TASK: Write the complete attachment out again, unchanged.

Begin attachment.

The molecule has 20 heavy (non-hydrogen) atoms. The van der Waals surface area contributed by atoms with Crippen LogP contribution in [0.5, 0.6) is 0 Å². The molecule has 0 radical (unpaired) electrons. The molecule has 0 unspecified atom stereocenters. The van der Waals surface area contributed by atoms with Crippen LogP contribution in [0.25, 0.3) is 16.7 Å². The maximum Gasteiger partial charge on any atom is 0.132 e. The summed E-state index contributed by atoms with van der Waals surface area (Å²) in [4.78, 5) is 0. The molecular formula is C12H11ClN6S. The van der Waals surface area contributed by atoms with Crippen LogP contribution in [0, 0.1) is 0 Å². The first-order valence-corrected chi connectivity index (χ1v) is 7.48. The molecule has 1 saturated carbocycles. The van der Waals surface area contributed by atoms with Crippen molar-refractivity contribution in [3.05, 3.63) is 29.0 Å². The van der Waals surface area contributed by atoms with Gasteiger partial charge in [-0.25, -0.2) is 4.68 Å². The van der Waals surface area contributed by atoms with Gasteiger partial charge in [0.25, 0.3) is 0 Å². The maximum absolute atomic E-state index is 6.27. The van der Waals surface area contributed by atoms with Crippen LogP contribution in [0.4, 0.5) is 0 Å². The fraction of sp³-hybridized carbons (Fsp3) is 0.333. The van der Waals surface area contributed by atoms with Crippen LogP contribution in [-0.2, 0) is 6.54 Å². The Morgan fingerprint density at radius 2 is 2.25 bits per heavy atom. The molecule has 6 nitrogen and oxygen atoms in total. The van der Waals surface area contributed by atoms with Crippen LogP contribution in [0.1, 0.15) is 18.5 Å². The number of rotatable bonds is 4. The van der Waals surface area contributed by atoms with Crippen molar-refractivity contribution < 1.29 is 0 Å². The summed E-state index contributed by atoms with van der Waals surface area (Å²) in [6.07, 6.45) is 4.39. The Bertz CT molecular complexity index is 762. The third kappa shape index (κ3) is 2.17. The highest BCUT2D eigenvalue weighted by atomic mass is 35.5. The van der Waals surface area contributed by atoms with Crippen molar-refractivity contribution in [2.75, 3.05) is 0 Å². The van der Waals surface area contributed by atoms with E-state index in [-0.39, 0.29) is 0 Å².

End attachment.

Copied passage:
The molecule has 20 heavy (non-hydrogen) atoms. The van der Waals surface area contributed by atoms with Crippen LogP contribution in [0.5, 0.6) is 0 Å². The molecule has 0 radical (unpaired) electrons. The molecule has 0 unspecified atom stereocenters. The van der Waals surface area contributed by atoms with Crippen LogP contribution in [0.25, 0.3) is 16.7 Å². The maximum Gasteiger partial charge on any atom is 0.132 e. The summed E-state index contributed by atoms with van der Waals surface area (Å²) in [4.78, 5) is 0. The molecular formula is C12H11ClN6S. The van der Waals surface area contributed by atoms with Crippen LogP contribution in [0, 0.1) is 0 Å². The first-order valence-corrected chi connectivity index (χ1v) is 7.48. The molecule has 1 saturated carbocycles. The van der Waals surface area contributed by atoms with Crippen molar-refractivity contribution in [3.05, 3.63) is 29.0 Å². The van der Waals surface area contributed by atoms with Gasteiger partial charge in [-0.25, -0.2) is 4.68 Å². The van der Waals surface area contributed by atoms with Gasteiger partial charge in [0.25, 0.3) is 0 Å². The maximum absolute atomic E-state index is 6.27. The van der Waals surface area contributed by atoms with Crippen LogP contribution in [0.4, 0.5) is 0 Å². The fraction of sp³-hybridized carbons (Fsp3) is 0.333. The van der Waals surface area contributed by atoms with Crippen LogP contribution in [-0.2, 0) is 6.54 Å². The Morgan fingerprint density at radius 2 is 2.25 bits per heavy atom. The molecule has 6 nitrogen and oxygen atoms in total. The van der Waals surface area contributed by atoms with Crippen LogP contribution in [0.1, 0.15) is 18.5 Å². The number of rotatable bonds is 4. The van der Waals surface area contributed by atoms with Crippen molar-refractivity contribution < 1.29 is 0 Å². The summed E-state index contributed by atoms with van der Waals surface area (Å²) in [6.07, 6.45) is 4.39. The Bertz CT molecular complexity index is 762. The third kappa shape index (κ3) is 2.17. The highest BCUT2D eigenvalue weighted by atomic mass is 35.5. The van der Waals surface area contributed by atoms with Crippen molar-refractivity contribution in [2.75, 3.05) is 0 Å². The van der Waals surface area contributed by atoms with E-state index in [-0.39, 0.29) is 0 Å².